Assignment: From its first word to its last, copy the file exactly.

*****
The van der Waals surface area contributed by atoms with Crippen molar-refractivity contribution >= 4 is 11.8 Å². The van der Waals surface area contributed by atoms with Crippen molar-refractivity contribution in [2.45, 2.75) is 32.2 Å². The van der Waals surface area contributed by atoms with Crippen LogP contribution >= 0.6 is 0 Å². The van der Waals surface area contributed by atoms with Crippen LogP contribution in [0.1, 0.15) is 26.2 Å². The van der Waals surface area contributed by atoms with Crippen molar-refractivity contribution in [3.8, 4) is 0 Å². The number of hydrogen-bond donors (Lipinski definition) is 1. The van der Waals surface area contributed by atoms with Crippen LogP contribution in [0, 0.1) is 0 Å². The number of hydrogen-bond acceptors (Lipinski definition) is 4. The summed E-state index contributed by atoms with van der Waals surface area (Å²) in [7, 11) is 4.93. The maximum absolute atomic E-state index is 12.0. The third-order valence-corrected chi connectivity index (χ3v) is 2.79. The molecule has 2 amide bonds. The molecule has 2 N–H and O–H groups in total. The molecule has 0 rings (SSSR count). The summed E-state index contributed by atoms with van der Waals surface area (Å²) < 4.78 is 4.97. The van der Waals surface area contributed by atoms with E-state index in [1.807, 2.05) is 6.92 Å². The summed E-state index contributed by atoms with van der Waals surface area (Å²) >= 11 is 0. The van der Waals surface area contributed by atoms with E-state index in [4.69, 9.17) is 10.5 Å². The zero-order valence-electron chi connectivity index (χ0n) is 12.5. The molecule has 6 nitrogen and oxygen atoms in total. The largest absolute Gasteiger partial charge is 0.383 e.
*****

The van der Waals surface area contributed by atoms with Crippen molar-refractivity contribution >= 4 is 11.8 Å². The van der Waals surface area contributed by atoms with Crippen molar-refractivity contribution in [2.45, 2.75) is 32.2 Å². The van der Waals surface area contributed by atoms with Crippen LogP contribution >= 0.6 is 0 Å². The van der Waals surface area contributed by atoms with Crippen LogP contribution in [0.1, 0.15) is 26.2 Å². The van der Waals surface area contributed by atoms with Crippen molar-refractivity contribution in [3.8, 4) is 0 Å². The number of hydrogen-bond donors (Lipinski definition) is 1. The van der Waals surface area contributed by atoms with Crippen LogP contribution in [0, 0.1) is 0 Å². The number of hydrogen-bond acceptors (Lipinski definition) is 4. The summed E-state index contributed by atoms with van der Waals surface area (Å²) in [7, 11) is 4.93. The maximum absolute atomic E-state index is 12.0. The third-order valence-corrected chi connectivity index (χ3v) is 2.79. The molecule has 2 amide bonds. The molecule has 2 N–H and O–H groups in total. The molecule has 0 rings (SSSR count). The summed E-state index contributed by atoms with van der Waals surface area (Å²) < 4.78 is 4.97. The van der Waals surface area contributed by atoms with E-state index in [1.807, 2.05) is 6.92 Å². The summed E-state index contributed by atoms with van der Waals surface area (Å²) >= 11 is 0. The van der Waals surface area contributed by atoms with E-state index in [4.69, 9.17) is 10.5 Å². The zero-order valence-electron chi connectivity index (χ0n) is 12.5. The molecule has 6 nitrogen and oxygen atoms in total. The largest absolute Gasteiger partial charge is 0.383 e.